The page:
The One Year® Chronological Bible, NKJV (Tyndale, 2013), January 27
A few years ago a popular artist sang a song that included a derogatory statement about a past president. The song said more about the singer than her subject.
Throughout the Bible, various people wrote and sang songs regaling God’s works and worshiping His greatness. Only two men, however, were subjects of songs whose words were, thankfully, unrecorded.
Job and Jeremiah both had songs written about them. Not songs of praise, but songs of scorn. Public “shaming” through music. Imagine how they felt as they listened to the songs sung about them:
Job: “And now I am their taunting song; yes, I am their byword” (Job 30:9).
Jeremiah: “I have become the ridicule of all my people—their taunting song all the day” (Lamentations 3:14).
Worship music does for the spirit what medication does for the physical body. No soothing music for Job! Attacks by snarly friends and the songs of cruel children only intensify Job’s suffering. Talk about kicking a man when he is down!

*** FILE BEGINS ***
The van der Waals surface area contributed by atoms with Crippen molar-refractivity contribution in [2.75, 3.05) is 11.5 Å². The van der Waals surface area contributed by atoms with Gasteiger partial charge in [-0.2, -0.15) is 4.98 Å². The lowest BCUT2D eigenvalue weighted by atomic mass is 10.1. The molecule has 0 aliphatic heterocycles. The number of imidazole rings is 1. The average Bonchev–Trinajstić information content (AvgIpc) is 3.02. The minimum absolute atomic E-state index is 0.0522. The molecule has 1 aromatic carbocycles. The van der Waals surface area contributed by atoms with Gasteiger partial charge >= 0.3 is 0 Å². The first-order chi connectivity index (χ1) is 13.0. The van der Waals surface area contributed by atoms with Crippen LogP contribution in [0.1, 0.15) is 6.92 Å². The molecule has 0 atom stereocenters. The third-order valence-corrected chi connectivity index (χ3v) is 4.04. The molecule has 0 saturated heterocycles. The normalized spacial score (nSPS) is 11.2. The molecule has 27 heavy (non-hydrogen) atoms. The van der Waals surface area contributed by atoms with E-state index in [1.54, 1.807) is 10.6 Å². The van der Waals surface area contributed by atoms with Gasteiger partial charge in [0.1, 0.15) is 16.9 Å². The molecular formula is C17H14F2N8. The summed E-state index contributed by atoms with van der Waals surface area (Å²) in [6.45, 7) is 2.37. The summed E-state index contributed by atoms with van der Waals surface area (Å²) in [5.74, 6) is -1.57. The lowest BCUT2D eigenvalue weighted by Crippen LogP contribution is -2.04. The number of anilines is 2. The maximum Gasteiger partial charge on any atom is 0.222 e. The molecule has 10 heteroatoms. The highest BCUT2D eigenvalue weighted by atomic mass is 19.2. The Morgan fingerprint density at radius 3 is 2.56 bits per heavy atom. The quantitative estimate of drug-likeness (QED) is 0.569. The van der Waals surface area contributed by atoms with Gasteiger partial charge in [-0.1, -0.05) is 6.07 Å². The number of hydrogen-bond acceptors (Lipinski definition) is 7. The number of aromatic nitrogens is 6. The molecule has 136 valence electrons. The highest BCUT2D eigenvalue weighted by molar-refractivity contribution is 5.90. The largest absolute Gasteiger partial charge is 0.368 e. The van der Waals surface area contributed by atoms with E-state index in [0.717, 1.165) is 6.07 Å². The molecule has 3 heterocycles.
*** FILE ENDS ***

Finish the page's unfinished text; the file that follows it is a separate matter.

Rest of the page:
Sadly, music can do more harm than good. Music reveals the depravity in our culture, which disdains the dignity of woman, normalizes serial, broken relationships, and exalts alcohol, drugs, and sexual immorality. Music can be cruel to the spirit and soul of man.
Paul mentions the powerful role that music has in a believer’s life: “And do not be drunk with wine, in which is dissipation; but be filled with the Holy Spirit, speaking to one another in psalms and hymns and spiritual songs, singing and making melody in your heart to the Lord” (Ephesians 5:18-19). Spiritual songs speak directly to the heart of man and sooth, like an ointment, a soul “roughed up” by suffering.
Suffering? Listen to praise music.
Ministering to someone who is suffering? Give the gift of music! Your words may help a little, but praise music will help a lot.
Questions from today’s chronological Bible reading (Job 30:1-31:40):
- Job’s extensive wealth elevated him among men, but his extensive loss demoted him in the eyes of man. How does Job express this loss?
- How does Job handle God’s silence in the midst of his suffering?
- Job makes twelve “if” statements in chapter 31. What is the central statement made in these statements?
- Why do Job’s friends cease speaking with him?